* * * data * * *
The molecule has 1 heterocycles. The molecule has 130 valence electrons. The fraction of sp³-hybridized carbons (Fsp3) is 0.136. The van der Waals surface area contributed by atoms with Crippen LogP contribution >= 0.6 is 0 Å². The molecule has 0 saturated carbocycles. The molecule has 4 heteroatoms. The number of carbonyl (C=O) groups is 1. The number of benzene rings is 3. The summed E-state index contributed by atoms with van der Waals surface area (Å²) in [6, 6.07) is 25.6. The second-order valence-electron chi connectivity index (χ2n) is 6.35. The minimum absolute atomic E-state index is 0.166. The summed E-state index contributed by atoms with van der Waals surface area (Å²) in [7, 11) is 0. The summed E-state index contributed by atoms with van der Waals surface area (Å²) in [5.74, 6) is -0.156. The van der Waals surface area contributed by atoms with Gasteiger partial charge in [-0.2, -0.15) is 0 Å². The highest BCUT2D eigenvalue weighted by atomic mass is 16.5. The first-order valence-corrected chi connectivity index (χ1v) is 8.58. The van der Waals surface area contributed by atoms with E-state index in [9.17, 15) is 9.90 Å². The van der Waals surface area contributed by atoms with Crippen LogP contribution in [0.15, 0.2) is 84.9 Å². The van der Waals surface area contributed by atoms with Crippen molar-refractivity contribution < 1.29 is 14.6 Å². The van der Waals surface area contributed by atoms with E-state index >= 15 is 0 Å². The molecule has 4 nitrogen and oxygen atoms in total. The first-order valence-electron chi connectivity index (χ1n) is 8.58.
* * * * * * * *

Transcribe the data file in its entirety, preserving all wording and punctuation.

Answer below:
The molecule has 1 heterocycles. The molecule has 130 valence electrons. The fraction of sp³-hybridized carbons (Fsp3) is 0.136. The van der Waals surface area contributed by atoms with Crippen LogP contribution >= 0.6 is 0 Å². The molecule has 0 saturated carbocycles. The molecule has 4 heteroatoms. The number of carbonyl (C=O) groups is 1. The number of benzene rings is 3. The summed E-state index contributed by atoms with van der Waals surface area (Å²) in [6, 6.07) is 25.6. The second-order valence-electron chi connectivity index (χ2n) is 6.35. The minimum absolute atomic E-state index is 0.166. The summed E-state index contributed by atoms with van der Waals surface area (Å²) in [7, 11) is 0. The summed E-state index contributed by atoms with van der Waals surface area (Å²) in [5.74, 6) is -0.156. The van der Waals surface area contributed by atoms with Gasteiger partial charge in [-0.2, -0.15) is 0 Å². The highest BCUT2D eigenvalue weighted by atomic mass is 16.5. The first-order valence-corrected chi connectivity index (χ1v) is 8.58. The van der Waals surface area contributed by atoms with E-state index in [9.17, 15) is 9.90 Å². The van der Waals surface area contributed by atoms with Crippen LogP contribution in [0.15, 0.2) is 84.9 Å². The van der Waals surface area contributed by atoms with Crippen molar-refractivity contribution < 1.29 is 14.6 Å². The van der Waals surface area contributed by atoms with E-state index >= 15 is 0 Å². The molecule has 4 nitrogen and oxygen atoms in total. The first-order valence-electron chi connectivity index (χ1n) is 8.58.